While an investigation into allegations of misconduct is ongoing, the US Center for SafeSport has temporarily barred US Olympic pairs figure skating coach Dalilah Sappenfield from having any contact with a dozen figure skaters and from coaching other athletes without another adult present to supervise.
Sappenfield, the 2008 Professional Skaters Association/U.S. Figure Skating coach of the year, coached three-time national champions Alexa and Chris Knierim to 15th place in the pairs competition and a team bronze medal at the 2018 Winter Olympics in South Korea. She was the coach and close friend of John Coughlin, the two-time national pairs champion who committed suicide on Jan. 18, 2019, at the age of 33, one day after receiving an interim suspension from SafeSport following three allegations of sexual abuse.
One of the skaters Sappenfield, 50, is barred from contacting, 2016 U.S. pairs champion Tarah Kayne, discussed several allegations she reported to a SafeSport investigator, including one in which the coach’s constant verbal abuse, peppered with sexual comments, drove her to cut her left wrist with a razor blade in the summer of 2019 in her dorm room at the U.S. Olympic Training Center in Colorado Springs, Colorado.
“She was constantly talking about sex, about who I was dating, about my sex life,” said Kayne, 28, who recently retired from competitive skating. “It was completely inappropriate, but that’s what Dalilah does. She uses gossip from other skaters in the rink against you. She knew I was struggling with my mental health, but instead of helping me, she chose to make fun of me. She even went to other skaters and told them about it, calling me names and asking the guys why anyone would want to date me.”
Sappenfield, according to Kayne, called her one night in July 2019 and threatened to end her partnership with Danny O’Shea, with whom she won the 2016 national title, “not because of my skill set, she said, but because of the kind of person I was.”
Kayne claimed she cut her wrist that night. As she began to bleed profusely, she claimed she went to O’Shea’s room in the dorm to seek assistance. Kayne was afraid that going to the ER would enrage Sappenfield even more, so she and O’Shea used super glue to keep her skin together, according to Kayne. During her practice sessions with Sappenfield over the next few weeks, Kayne said she tried to conceal the scar by wearing long sleeves and wrapping her wrists with athletic tape.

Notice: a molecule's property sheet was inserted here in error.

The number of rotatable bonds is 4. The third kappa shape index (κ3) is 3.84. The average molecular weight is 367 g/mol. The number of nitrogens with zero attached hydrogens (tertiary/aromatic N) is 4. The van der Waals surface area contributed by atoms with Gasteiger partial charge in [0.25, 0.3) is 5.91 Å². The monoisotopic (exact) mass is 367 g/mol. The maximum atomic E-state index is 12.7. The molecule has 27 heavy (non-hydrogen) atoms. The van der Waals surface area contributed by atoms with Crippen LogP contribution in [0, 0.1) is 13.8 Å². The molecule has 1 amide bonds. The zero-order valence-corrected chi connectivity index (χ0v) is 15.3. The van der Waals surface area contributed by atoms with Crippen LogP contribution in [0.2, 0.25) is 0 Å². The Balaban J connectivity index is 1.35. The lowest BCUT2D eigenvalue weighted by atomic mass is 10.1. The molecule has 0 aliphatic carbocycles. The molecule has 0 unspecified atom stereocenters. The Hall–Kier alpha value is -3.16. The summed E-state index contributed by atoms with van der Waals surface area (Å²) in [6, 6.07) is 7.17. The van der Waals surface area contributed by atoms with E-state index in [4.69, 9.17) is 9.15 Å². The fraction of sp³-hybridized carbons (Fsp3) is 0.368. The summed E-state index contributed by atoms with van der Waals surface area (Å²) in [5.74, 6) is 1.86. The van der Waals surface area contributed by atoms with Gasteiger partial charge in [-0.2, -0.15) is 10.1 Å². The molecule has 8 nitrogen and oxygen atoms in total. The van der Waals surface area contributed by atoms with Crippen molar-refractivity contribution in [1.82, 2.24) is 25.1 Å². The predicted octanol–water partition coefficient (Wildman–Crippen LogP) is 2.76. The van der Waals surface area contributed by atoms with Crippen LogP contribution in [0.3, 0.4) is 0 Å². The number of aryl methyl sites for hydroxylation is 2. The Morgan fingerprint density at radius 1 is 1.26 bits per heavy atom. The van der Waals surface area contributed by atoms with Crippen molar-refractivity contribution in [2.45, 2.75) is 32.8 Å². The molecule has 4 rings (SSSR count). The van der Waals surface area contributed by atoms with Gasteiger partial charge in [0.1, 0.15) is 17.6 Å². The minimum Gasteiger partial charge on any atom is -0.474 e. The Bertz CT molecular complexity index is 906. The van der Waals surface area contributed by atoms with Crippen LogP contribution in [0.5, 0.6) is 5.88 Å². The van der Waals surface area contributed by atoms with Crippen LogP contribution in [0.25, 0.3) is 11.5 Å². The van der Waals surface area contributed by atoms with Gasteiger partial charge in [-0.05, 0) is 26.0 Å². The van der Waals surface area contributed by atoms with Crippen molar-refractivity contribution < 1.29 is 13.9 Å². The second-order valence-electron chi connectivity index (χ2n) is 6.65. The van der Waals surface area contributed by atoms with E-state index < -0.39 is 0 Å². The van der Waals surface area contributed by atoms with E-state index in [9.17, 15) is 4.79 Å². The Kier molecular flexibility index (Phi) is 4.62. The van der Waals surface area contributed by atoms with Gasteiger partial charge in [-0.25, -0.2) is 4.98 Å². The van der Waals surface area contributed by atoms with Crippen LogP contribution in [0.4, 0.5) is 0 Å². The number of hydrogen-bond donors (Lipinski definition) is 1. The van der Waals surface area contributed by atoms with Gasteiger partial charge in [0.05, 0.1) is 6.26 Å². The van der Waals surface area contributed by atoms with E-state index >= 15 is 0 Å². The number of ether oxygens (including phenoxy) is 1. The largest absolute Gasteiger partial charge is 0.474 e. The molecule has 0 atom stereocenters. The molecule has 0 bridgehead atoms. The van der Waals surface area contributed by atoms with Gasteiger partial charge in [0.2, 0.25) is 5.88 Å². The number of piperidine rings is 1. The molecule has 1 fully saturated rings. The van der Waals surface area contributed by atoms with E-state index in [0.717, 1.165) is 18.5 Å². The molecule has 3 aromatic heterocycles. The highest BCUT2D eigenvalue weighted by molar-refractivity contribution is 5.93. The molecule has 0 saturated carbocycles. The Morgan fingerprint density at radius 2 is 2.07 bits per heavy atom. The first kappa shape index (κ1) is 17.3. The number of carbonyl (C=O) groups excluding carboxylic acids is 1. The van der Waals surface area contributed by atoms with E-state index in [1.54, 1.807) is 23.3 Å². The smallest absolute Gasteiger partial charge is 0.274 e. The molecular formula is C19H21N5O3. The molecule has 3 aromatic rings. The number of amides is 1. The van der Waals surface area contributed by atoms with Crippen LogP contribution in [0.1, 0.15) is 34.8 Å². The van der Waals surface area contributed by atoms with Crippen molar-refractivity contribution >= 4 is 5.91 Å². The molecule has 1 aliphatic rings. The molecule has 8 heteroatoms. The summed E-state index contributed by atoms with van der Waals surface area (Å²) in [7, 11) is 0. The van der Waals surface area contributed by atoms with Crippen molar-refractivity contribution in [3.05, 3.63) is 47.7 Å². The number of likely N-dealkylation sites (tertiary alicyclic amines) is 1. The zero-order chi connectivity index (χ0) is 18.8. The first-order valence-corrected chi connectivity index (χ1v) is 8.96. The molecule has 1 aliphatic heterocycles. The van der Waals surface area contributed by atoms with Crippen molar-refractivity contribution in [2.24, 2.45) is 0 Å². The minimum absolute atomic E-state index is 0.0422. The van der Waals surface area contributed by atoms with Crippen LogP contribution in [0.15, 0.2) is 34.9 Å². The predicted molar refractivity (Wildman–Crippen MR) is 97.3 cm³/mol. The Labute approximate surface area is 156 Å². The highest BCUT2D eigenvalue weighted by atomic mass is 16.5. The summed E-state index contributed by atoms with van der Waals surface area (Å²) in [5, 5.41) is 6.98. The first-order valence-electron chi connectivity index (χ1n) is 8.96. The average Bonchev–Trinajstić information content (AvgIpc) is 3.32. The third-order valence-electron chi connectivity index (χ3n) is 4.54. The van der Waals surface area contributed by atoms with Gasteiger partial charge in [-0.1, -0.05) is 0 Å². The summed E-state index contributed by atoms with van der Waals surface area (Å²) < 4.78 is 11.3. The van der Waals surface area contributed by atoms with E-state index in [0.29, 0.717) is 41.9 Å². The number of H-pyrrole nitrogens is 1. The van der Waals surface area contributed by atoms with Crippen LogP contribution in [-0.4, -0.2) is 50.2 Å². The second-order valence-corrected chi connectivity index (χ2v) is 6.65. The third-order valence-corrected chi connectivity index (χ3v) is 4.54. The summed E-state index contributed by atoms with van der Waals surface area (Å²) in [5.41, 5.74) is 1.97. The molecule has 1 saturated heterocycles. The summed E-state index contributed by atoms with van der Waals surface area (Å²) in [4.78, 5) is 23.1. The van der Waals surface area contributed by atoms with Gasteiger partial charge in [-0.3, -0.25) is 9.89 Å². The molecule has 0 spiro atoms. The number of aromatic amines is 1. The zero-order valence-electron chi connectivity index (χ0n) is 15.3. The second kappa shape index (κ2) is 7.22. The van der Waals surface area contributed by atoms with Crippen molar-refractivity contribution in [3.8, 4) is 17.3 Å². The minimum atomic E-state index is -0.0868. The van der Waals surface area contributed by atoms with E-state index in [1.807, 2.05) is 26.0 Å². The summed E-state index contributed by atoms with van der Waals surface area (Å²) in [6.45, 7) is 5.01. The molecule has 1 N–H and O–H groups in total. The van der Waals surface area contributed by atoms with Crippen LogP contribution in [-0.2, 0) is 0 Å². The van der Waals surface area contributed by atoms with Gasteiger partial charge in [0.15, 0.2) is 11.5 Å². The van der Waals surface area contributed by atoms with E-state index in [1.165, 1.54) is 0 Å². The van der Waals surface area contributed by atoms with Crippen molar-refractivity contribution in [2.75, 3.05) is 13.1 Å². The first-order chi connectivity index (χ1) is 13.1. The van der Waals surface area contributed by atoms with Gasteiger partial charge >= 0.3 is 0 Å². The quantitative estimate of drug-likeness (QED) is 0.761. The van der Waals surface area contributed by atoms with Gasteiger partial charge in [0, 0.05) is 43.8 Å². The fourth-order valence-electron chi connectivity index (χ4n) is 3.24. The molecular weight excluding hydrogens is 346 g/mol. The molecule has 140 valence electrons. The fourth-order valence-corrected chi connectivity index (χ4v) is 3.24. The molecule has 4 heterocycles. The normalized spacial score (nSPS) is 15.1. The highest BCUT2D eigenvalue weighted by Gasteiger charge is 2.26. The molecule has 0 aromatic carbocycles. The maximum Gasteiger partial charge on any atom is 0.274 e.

The United States men’s gymnastics team, like Kayne, was practicing and living in the Olympic Training Center.
Kayne also stated that during her final months of coaching by Sappenfield, in the summer of 2020, Sappenfield forbade her from speaking on the ice, shutting her out and speaking only to O’Shea, despite the fact that they were all on the ice together, often just a few inches apart.
“I support Tarah in every way, as I did while we were partners for nine years,” O’Shea said in a text message. Tarah is a strong woman, and I am proud of her for speaking out. I hope her strength serves as a beacon for others. We made the decision as a group to leave a training environment that had become unhealthy for us. I support Tarah and SafeSport in their ongoing investigations.”
O’Shea, 30, is competing in Southern California this season with a new partner and new coaches.
Kayne stated that she intended to continue skating with O’Shea until the 2022 Winter Olympics.
Instead, beginning in November, Kayne will tour Europe with a skating show.
SafeSport was founded in March 2017 with the mission of investigating and resolving allegations of physical, emotional, and sexual abuse in Olympic sports. It issued temporary measures against Sappenfield on Sept. 3, including a no-contact directive prohibiting her from contacting the dozen skaters or their immediate families in any way, a prohibition on traveling with a minor athlete without other adults in the immediate travel party, and a requirement that another adult be present to directly supervise when she is coaching athletes.
SafeSport would not comment on the status of its investigation into Sappenfield other than to list the temporary measures on its website.